Jesus proclaims that whoever welcomes a prophet will receive a prophet’s reward (Matthew 10:41).

In the short Gospel reading for this week, Jesus advises us to welcome true prophets. Jesus proclaims that whoever welcomes a prophet will receive a prophet’s reward (Matthew 10:41). Welcoming a prophet, I argue, is taking that person seriously about the importance of changing behavior that hurts people and disappoints God. The 20th-century prophet of prophets, Rabbi A.J. Heschel, pointed out that true prophets see the world differently than most of us do:

Indeed, the sort of crimes and even the amount of delinquency that fill the prophets of Israel with dismay do not go beyond that which we regard as normal, as typical ingredients of social dynamics. To us a single act of injustice—cheating in business, exploitation of the poor—is slight; to the prophets, a disaster. To us injustice is injurious to the welfare of the people; to the prophets it is a deathblow to existence: to us, an episode; to them, a catastrophe, a threat to the world. Their breathless impatience with injustice may strike us as hysteria. We ourselves witness continually acts of injustice, manifestations of hypocrisy, falsehood, outrage, misery, but we rarely grow indignant or overly excited. To the prophets even a minor injustice assumes cosmic proportions (The Prophets, Harper and Row, year).

We can’t afford to pretend we live in a world of peace when we don’t. The welcoming of such a prophetic vision is very much in line with the words of Paul from Romans. He sees humanity in slavery, working toward the active production of evil. Instead of being slaves of systemic sin (Paul speaks of “sin” as a singular noun here and elsewhere, not as individual “sins”) that harms others and disappoints God, we are to be slaves of righteousness (Romans 6:17-18). Paul sees humanity as either serving sin or serving God’s righteousness. In the words of that other 20th-century prophet Bob Dylan, “you gotta serve somebody.”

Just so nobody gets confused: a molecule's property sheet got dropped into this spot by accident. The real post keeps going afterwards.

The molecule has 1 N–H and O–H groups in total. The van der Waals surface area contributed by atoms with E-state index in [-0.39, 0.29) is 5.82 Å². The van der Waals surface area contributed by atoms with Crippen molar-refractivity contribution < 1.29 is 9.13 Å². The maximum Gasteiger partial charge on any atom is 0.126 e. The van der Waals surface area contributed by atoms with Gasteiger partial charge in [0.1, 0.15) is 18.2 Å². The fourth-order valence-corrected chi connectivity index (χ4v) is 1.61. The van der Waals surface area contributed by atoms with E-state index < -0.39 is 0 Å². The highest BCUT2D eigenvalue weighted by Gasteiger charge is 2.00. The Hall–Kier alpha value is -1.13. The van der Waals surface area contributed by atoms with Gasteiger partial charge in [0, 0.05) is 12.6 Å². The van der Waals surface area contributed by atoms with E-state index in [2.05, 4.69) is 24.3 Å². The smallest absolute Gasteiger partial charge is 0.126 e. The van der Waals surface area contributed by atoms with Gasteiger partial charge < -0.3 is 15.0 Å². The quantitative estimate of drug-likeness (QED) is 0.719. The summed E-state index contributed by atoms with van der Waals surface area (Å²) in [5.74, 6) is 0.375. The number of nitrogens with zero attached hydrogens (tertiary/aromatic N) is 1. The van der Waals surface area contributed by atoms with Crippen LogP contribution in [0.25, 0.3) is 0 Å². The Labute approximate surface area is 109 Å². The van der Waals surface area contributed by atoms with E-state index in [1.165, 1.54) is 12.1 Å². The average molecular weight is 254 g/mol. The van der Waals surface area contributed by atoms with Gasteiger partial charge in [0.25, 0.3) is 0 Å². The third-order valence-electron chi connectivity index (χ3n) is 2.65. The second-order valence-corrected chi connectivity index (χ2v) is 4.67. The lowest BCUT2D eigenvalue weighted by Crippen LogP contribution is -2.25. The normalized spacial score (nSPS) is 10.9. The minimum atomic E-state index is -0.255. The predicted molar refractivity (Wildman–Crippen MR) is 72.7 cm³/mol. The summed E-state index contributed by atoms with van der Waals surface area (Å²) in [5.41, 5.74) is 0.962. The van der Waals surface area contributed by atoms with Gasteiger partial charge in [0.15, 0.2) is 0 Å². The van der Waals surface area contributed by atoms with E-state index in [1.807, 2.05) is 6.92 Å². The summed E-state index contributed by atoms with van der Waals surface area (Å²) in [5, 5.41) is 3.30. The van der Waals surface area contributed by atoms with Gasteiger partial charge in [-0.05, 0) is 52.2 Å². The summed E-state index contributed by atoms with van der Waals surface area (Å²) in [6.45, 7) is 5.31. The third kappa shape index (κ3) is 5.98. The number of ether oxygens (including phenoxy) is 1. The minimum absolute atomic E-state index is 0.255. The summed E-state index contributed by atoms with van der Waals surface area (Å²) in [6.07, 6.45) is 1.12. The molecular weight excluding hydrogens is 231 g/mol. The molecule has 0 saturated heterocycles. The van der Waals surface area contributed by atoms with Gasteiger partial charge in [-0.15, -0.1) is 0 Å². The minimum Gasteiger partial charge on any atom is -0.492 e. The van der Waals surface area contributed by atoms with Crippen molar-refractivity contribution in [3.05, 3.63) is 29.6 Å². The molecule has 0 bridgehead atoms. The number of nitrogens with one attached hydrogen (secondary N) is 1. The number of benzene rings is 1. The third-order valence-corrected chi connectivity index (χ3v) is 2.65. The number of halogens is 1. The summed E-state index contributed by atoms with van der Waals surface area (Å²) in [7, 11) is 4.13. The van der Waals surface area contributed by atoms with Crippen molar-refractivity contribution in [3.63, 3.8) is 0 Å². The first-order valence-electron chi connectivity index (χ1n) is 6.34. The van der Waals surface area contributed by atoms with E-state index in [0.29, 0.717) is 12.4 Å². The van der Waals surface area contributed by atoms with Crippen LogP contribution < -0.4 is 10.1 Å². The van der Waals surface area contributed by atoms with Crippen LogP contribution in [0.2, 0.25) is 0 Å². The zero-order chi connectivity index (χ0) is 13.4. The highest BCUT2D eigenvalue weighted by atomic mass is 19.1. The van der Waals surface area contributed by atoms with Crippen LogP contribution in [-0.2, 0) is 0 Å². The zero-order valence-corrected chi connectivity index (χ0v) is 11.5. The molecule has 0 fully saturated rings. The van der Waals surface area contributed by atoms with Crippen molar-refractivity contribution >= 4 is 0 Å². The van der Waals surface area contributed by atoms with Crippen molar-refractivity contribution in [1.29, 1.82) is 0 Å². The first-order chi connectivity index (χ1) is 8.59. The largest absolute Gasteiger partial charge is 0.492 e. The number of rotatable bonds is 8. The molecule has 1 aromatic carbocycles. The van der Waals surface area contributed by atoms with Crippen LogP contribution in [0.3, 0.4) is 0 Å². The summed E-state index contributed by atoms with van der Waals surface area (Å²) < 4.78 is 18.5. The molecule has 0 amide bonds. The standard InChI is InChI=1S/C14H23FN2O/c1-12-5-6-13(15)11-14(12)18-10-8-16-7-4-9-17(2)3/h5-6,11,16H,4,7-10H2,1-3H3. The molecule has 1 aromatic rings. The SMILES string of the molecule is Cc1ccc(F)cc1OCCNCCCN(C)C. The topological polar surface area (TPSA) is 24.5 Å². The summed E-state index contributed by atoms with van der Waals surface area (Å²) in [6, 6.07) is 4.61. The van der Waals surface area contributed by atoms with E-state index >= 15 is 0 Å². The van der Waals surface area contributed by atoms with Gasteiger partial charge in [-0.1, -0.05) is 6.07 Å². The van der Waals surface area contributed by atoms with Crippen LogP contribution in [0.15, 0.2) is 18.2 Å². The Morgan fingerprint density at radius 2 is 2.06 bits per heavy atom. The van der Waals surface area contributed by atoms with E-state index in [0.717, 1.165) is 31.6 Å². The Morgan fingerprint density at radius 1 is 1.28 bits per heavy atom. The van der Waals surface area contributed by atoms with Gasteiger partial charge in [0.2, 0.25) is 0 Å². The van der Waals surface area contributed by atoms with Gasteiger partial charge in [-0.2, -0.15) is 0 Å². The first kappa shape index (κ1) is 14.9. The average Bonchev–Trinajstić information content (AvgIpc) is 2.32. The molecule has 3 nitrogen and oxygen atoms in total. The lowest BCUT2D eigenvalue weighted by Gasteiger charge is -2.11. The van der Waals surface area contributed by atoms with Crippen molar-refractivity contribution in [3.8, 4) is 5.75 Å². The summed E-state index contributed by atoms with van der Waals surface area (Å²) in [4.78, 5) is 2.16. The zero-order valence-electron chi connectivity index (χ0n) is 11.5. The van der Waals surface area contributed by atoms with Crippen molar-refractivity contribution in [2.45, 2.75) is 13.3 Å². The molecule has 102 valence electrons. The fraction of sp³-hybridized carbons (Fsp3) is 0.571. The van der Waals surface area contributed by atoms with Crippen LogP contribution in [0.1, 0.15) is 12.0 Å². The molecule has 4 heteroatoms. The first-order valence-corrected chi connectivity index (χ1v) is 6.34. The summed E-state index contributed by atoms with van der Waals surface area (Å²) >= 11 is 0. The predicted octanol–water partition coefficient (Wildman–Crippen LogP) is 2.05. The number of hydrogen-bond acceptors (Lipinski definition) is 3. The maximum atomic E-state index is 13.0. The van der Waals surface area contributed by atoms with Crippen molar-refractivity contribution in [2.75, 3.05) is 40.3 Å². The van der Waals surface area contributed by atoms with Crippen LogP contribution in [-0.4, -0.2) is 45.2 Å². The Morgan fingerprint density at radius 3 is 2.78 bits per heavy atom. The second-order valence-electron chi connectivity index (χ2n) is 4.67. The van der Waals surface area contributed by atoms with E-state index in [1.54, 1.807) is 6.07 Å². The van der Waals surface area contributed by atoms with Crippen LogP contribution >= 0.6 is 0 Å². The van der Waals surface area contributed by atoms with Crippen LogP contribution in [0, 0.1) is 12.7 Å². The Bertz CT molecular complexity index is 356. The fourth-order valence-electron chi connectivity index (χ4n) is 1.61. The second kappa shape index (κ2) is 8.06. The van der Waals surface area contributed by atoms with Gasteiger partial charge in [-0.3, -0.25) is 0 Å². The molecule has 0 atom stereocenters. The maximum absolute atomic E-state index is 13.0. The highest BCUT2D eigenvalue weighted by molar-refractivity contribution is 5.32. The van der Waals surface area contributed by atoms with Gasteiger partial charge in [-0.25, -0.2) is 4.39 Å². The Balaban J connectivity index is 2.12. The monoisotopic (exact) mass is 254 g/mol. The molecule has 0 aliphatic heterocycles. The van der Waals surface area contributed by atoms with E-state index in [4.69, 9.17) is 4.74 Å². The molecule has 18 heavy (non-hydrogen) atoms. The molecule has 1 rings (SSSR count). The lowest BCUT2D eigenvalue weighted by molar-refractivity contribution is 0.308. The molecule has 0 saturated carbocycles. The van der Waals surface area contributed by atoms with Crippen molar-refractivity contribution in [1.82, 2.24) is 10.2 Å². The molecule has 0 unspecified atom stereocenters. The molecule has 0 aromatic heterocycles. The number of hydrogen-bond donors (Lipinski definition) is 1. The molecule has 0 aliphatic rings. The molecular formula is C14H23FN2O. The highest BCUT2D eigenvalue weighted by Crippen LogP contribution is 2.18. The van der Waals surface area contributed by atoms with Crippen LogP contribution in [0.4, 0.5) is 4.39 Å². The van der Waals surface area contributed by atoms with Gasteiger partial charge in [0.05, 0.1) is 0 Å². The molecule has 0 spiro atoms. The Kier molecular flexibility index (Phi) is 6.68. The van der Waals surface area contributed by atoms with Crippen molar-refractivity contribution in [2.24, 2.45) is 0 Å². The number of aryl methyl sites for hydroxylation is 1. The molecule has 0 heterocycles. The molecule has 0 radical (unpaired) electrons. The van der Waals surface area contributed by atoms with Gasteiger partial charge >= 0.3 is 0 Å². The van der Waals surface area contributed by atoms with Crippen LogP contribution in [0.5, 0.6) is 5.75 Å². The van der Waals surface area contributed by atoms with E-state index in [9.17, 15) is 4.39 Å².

To welcome a prophet means to take her seriously, as conveying the importance that God places on the moment, and on humans loving God and/through loving our neighbors. Jeremiah the prophet warns that messages of peace, normalcy and lack of repercussions for abuse are to be believed only when they come true. On the other hand, God’s displeasure with abuse and enjoyment of righteous service toward neighbors is a consistent message throughout Scripture. Let us win a prophet’s reward by taking seriously the messages of the prophets these days who help us remember God’s love for the downtrodden and insistence that we love and serve “the least of these” (Matthew 25:40).

 

Cory Driver
Cory Driver is a minister of word and service, and the director of the Transformational Leadership Academy in the Indiana-Kentucky Synod. He earned his doctorate in Jewish religious cultures from Emory University, Atlanta. Cory lives with his family in Indianapolis.

Read more about: